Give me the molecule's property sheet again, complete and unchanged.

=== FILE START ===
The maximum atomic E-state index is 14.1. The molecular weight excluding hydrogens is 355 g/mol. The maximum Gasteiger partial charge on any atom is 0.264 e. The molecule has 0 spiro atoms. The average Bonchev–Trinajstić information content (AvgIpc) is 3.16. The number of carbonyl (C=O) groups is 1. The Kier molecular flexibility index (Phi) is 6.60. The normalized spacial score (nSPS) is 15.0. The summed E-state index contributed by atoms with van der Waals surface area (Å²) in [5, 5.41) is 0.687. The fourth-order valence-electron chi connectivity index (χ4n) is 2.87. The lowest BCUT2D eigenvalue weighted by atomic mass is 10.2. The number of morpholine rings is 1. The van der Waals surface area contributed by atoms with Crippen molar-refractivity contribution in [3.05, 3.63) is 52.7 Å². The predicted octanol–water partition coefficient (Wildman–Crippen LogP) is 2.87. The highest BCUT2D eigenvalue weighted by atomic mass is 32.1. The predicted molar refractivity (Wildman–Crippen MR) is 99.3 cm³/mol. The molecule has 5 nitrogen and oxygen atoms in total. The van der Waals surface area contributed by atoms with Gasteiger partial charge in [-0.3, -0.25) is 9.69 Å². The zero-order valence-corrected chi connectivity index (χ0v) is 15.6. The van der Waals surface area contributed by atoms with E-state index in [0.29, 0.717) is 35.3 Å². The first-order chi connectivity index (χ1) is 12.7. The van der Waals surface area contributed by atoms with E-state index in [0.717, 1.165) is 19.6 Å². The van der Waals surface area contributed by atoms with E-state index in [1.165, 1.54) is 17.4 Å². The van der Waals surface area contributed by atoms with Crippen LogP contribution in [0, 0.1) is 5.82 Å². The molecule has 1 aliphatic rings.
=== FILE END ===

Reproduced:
The maximum atomic E-state index is 14.1. The molecular weight excluding hydrogens is 355 g/mol. The maximum Gasteiger partial charge on any atom is 0.264 e. The molecule has 0 spiro atoms. The average Bonchev–Trinajstić information content (AvgIpc) is 3.16. The number of carbonyl (C=O) groups is 1. The Kier molecular flexibility index (Phi) is 6.60. The normalized spacial score (nSPS) is 15.0. The summed E-state index contributed by atoms with van der Waals surface area (Å²) in [5, 5.41) is 0.687. The fourth-order valence-electron chi connectivity index (χ4n) is 2.87. The lowest BCUT2D eigenvalue weighted by atomic mass is 10.2. The number of morpholine rings is 1. The van der Waals surface area contributed by atoms with Crippen molar-refractivity contribution in [3.05, 3.63) is 52.7 Å². The predicted octanol–water partition coefficient (Wildman–Crippen LogP) is 2.87. The highest BCUT2D eigenvalue weighted by atomic mass is 32.1. The predicted molar refractivity (Wildman–Crippen MR) is 99.3 cm³/mol. The molecule has 5 nitrogen and oxygen atoms in total. The van der Waals surface area contributed by atoms with Gasteiger partial charge in [-0.3, -0.25) is 9.69 Å². The zero-order valence-corrected chi connectivity index (χ0v) is 15.6. The van der Waals surface area contributed by atoms with E-state index in [0.29, 0.717) is 35.3 Å². The first-order chi connectivity index (χ1) is 12.7. The van der Waals surface area contributed by atoms with E-state index in [0.717, 1.165) is 19.6 Å². The van der Waals surface area contributed by atoms with E-state index in [1.165, 1.54) is 17.4 Å². The van der Waals surface area contributed by atoms with Crippen LogP contribution in [0, 0.1) is 5.82 Å². The molecule has 1 aliphatic rings.